The way I look at it, there are three main reasons for purchasing a zombie survival guide: 1.) An honest belief in the eventual rise of the dead from their graves and an earnest desire to survive such an event, 2.) as a reference book for zombie fiction and/or role-playing campaigns and 3.) Simple and pure entertainment of moderately geekly dimensions. Please notice that I’ve left out “solving late night whiskey-fueled arguments between friends over who would survive the longest during a zombie apocalypse,” which was omitted on purpose. We all know those arguments can only be resolved by the requesite sloppy-drunk fistfight in the parking lot.
With that in mind, I’ll keep my review based off of those criteria.
Utilitarian: The biggest calling card to the hard core zombie survivalist here is that it is a very streamlined guide. The information is clearly labeled, bullet-pointed and logically organized, which certainly makes finding what you need simple and quick. Combat and weapon use techniques are illustrated as well as explained.
Information-wise, my only issues are based in philosophical differences, the biggest of which deals with the avoidance of any other gatherings of living human beings (otherwise known as this funky little thing called civilization). While F. Kim seems to feel that any large group would be run by an evil dictator out to quash all freedom and probably rape your children, I believe that staunchly keeping to your own insular, small group would restrict long term survivability to one or two generations at most. The worst problem I see here, though, is the format of the book. It is light, but a tad too bulky to easily fit into a pocket or similar clothing based container in the event of an immediate bug-out.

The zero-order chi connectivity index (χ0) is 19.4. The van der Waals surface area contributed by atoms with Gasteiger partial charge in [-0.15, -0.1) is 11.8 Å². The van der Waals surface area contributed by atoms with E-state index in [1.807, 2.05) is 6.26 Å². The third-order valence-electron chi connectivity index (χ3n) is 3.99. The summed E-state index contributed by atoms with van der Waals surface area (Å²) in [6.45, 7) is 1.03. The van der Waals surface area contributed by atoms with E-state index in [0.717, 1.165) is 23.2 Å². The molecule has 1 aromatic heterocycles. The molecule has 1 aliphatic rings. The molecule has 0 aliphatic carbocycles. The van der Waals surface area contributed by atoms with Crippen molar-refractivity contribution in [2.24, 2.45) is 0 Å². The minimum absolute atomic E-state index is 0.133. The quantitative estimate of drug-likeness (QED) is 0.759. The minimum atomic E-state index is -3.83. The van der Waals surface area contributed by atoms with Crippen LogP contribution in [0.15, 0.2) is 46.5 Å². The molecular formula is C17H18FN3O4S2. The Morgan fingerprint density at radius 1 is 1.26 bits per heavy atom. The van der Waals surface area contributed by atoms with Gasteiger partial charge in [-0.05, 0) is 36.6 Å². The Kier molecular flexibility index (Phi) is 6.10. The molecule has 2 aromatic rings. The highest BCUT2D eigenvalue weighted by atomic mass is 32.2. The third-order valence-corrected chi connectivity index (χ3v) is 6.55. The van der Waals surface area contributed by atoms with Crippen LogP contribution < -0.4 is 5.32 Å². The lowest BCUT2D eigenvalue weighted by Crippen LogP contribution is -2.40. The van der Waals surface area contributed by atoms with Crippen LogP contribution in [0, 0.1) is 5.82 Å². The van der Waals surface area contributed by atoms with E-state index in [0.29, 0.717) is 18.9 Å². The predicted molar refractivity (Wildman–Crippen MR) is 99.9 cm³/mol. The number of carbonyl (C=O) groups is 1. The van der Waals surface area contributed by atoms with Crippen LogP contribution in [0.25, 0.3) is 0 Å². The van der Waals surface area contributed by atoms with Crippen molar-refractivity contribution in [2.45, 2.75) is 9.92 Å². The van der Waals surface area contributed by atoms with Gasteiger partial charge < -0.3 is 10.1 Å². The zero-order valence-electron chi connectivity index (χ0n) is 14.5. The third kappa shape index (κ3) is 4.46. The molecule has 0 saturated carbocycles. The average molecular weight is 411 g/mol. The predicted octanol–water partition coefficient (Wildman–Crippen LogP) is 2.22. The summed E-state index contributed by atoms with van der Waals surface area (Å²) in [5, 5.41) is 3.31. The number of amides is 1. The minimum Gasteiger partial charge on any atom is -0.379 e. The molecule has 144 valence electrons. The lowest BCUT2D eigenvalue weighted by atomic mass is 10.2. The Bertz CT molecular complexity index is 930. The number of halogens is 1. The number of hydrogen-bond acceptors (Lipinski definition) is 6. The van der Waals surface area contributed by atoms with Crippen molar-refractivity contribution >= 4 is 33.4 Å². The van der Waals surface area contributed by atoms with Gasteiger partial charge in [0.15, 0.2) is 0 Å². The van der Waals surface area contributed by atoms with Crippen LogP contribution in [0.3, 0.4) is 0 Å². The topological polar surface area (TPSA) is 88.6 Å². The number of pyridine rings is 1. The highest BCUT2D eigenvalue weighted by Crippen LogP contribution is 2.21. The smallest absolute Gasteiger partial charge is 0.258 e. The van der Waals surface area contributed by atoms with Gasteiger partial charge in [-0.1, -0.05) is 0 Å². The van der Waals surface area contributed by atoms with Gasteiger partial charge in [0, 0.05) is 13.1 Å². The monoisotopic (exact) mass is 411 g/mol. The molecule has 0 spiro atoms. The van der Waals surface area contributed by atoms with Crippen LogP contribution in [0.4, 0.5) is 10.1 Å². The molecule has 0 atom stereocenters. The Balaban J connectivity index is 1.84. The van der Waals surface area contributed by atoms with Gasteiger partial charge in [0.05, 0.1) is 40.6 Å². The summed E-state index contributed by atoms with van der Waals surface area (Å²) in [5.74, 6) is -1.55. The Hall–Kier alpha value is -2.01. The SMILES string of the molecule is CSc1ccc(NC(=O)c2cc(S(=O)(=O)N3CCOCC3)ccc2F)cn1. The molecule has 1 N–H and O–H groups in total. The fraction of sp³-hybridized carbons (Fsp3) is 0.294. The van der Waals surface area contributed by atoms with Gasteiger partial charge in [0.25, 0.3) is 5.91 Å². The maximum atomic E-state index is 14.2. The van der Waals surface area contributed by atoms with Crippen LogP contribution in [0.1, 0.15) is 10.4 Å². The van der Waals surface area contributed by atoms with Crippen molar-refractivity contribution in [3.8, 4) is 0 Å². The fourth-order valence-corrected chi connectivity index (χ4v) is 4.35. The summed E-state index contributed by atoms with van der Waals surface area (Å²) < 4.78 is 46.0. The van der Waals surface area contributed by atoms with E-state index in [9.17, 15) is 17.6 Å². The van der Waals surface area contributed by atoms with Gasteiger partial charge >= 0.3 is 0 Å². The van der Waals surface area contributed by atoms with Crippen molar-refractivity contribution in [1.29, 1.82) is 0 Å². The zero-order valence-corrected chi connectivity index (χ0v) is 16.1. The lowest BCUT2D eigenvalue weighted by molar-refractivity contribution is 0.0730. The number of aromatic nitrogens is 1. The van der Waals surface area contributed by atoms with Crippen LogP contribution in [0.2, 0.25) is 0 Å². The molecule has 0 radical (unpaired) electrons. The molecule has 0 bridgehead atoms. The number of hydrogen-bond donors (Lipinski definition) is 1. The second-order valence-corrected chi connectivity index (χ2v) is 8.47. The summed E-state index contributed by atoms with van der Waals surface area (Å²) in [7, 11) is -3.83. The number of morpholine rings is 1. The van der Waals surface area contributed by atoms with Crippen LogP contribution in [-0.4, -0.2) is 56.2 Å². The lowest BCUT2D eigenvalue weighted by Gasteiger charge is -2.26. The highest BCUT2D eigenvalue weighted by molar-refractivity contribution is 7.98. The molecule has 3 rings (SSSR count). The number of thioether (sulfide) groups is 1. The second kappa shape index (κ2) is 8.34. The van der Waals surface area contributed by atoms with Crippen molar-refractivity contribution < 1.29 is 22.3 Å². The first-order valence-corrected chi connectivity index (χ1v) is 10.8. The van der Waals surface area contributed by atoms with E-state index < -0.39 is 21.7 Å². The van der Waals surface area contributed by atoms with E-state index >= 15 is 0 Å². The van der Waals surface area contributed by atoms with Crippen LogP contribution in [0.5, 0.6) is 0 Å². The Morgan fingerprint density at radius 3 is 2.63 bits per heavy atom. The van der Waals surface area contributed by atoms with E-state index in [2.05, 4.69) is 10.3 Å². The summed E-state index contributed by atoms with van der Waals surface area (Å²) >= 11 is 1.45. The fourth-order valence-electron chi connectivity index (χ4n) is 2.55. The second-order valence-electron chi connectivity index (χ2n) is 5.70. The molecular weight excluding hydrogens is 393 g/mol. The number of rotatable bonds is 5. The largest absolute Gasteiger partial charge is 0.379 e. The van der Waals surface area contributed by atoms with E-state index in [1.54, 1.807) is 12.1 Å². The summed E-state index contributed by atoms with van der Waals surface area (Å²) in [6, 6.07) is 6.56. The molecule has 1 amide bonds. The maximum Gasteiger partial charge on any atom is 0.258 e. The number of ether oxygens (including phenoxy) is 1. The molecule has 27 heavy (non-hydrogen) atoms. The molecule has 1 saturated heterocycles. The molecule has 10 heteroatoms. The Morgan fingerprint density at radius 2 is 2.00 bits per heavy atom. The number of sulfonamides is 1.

Dungeon Master/Writer: Many of the same benefits of the last category hold up here as well and this use makes the negatives irrelevant. Plus, the inclusion of different types of zombie (viral, supernatural and voodoo) and type-specific strength and weakness comparisons go far to make this stand out. The lack of damage tables will annoy DMs, so plan on some hefty conversion work from your existing manuals. Writers should find plenty to run with, though much of it is compiled from existing texts that they probably already possess.
WEEEEEE!: This is where I am going to come across the harshest because I didn’t enjoy myself in any way while reading this. The big killer was the arrogant “you all are way too stupid and complacent to have any chance surviving this but I am the great, mighty last hope of humanity in these dark days to come” tone. After the first thirty pages or so, it became incredibly grating and hard to stomach. Especially after the following statement: “the best way to determine the difference between a homeless person and a zombie, if you need to (italics placed by the author), is to take his pulse”, which leaves me curious as to where he’s finding homeless people that are both rotting and trying to eat his flesh. Worse, does that mean he shoots them in the head to destroy the brain and prevent them from infecting him with poverty? At the risk of exposing a lack of professionalism unbecoming of a reviewer of such high esteem as myself (go ahead and laugh), I must admit to skimming through the last quarter of the book because I simply couldn’t bring myself to read any more. Take that for what you will.
Those comments aside, the real problem this book faces is its competition. There’s a sea of similar books out there, including the hulking beast rampaging through the city that is Max Brooks’ Zombie Survival Guide. At more than twice the price (you can find new copies of ZSG on Amazon for less than six bucks), TUGtSaZA doesn’t present any solid reason to purchase it over what is considered by many to be the definitive guide of its type. Heck, the All Flesh Must Be Eaten core book is much more versatile of a sourcebook, vastly more entertaining and only runs four bucks more for a hardbound version- with damage tables!
Available from Paladin Press.